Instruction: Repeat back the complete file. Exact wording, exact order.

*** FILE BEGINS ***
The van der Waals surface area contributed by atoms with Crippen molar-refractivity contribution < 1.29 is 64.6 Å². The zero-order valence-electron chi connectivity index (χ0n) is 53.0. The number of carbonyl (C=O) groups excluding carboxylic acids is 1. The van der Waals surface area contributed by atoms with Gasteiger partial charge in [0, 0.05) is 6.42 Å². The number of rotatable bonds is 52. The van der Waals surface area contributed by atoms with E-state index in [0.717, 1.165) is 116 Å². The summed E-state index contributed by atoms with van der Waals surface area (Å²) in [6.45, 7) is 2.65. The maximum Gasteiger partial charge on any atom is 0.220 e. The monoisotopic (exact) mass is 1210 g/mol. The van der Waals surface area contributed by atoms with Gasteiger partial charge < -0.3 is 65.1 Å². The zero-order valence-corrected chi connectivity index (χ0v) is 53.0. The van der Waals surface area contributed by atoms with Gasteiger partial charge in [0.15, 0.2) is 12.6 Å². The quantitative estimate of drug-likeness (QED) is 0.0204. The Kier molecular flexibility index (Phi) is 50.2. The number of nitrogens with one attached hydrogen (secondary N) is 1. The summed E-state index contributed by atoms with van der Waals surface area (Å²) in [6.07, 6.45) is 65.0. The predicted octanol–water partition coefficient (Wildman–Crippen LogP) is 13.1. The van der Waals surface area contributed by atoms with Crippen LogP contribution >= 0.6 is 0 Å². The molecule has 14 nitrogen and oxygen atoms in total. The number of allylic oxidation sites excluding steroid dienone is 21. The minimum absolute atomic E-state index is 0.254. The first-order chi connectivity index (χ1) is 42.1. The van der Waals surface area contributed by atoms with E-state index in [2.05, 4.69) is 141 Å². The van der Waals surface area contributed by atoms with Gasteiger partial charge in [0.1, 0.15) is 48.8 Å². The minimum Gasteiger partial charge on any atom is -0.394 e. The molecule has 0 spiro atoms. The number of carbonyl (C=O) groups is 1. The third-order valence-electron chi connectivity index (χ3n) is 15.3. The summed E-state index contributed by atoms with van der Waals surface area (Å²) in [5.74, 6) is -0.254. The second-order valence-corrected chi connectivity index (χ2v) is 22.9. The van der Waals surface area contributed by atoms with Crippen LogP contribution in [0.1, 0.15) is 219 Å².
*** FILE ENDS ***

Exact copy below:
The van der Waals surface area contributed by atoms with Crippen molar-refractivity contribution < 1.29 is 64.6 Å². The zero-order valence-electron chi connectivity index (χ0n) is 53.0. The number of carbonyl (C=O) groups excluding carboxylic acids is 1. The van der Waals surface area contributed by atoms with Gasteiger partial charge in [0, 0.05) is 6.42 Å². The number of rotatable bonds is 52. The van der Waals surface area contributed by atoms with E-state index in [0.717, 1.165) is 116 Å². The summed E-state index contributed by atoms with van der Waals surface area (Å²) in [6.45, 7) is 2.65. The maximum Gasteiger partial charge on any atom is 0.220 e. The monoisotopic (exact) mass is 1210 g/mol. The van der Waals surface area contributed by atoms with Gasteiger partial charge < -0.3 is 65.1 Å². The zero-order valence-corrected chi connectivity index (χ0v) is 53.0. The van der Waals surface area contributed by atoms with Gasteiger partial charge in [0.15, 0.2) is 12.6 Å². The quantitative estimate of drug-likeness (QED) is 0.0204. The Kier molecular flexibility index (Phi) is 50.2. The number of nitrogens with one attached hydrogen (secondary N) is 1. The summed E-state index contributed by atoms with van der Waals surface area (Å²) in [6.07, 6.45) is 65.0. The predicted octanol–water partition coefficient (Wildman–Crippen LogP) is 13.1. The van der Waals surface area contributed by atoms with Crippen LogP contribution >= 0.6 is 0 Å². The molecule has 14 nitrogen and oxygen atoms in total. The number of allylic oxidation sites excluding steroid dienone is 21. The minimum absolute atomic E-state index is 0.254. The first-order chi connectivity index (χ1) is 42.1. The van der Waals surface area contributed by atoms with E-state index in [2.05, 4.69) is 141 Å². The van der Waals surface area contributed by atoms with Gasteiger partial charge in [0.1, 0.15) is 48.8 Å². The minimum Gasteiger partial charge on any atom is -0.394 e. The molecule has 0 spiro atoms. The number of carbonyl (C=O) groups is 1. The third-order valence-electron chi connectivity index (χ3n) is 15.3. The summed E-state index contributed by atoms with van der Waals surface area (Å²) in [5.74, 6) is -0.254. The second-order valence-corrected chi connectivity index (χ2v) is 22.9. The van der Waals surface area contributed by atoms with Crippen LogP contribution in [0.1, 0.15) is 219 Å².